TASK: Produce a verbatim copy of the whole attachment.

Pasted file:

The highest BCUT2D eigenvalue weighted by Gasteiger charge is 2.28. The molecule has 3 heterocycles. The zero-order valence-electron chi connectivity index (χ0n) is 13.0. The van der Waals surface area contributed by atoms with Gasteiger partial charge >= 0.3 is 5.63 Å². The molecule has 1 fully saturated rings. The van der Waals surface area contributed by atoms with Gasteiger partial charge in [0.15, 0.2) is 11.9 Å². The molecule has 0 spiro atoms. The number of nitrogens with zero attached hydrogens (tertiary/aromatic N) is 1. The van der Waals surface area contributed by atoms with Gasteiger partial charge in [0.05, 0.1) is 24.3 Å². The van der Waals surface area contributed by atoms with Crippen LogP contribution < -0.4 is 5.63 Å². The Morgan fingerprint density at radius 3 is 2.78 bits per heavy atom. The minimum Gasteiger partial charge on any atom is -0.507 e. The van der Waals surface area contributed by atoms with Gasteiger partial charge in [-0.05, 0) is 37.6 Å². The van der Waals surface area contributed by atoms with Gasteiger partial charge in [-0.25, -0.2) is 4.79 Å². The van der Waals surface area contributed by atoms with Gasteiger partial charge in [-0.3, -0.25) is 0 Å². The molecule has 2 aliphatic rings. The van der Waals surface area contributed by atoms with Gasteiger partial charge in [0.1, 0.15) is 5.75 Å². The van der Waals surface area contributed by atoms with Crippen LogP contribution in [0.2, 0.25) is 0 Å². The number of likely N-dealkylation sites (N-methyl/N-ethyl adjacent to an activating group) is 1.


The highest BCUT2D eigenvalue weighted by Gasteiger charge is 2.28. The molecule has 3 heterocycles. The zero-order valence-electron chi connectivity index (χ0n) is 13.0. The van der Waals surface area contributed by atoms with Gasteiger partial charge >= 0.3 is 5.63 Å². The molecule has 1 fully saturated rings. The van der Waals surface area contributed by atoms with Gasteiger partial charge in [0.15, 0.2) is 11.9 Å². The molecule has 0 spiro atoms. The number of nitrogens with zero attached hydrogens (tertiary/aromatic N) is 1. The van der Waals surface area contributed by atoms with Gasteiger partial charge in [0.05, 0.1) is 24.3 Å². The van der Waals surface area contributed by atoms with Crippen LogP contribution < -0.4 is 5.63 Å². The Morgan fingerprint density at radius 3 is 2.78 bits per heavy atom. The minimum Gasteiger partial charge on any atom is -0.507 e. The van der Waals surface area contributed by atoms with Gasteiger partial charge in [-0.05, 0) is 37.6 Å². The van der Waals surface area contributed by atoms with Gasteiger partial charge in [-0.25, -0.2) is 4.79 Å². The van der Waals surface area contributed by atoms with Gasteiger partial charge in [-0.3, -0.25) is 0 Å². The molecule has 2 aliphatic rings. The van der Waals surface area contributed by atoms with Gasteiger partial charge in [0.1, 0.15) is 5.75 Å². The van der Waals surface area contributed by atoms with Crippen LogP contribution in [0.2, 0.25) is 0 Å². The number of likely N-dealkylation sites (N-methyl/N-ethyl adjacent to an activating group) is 1.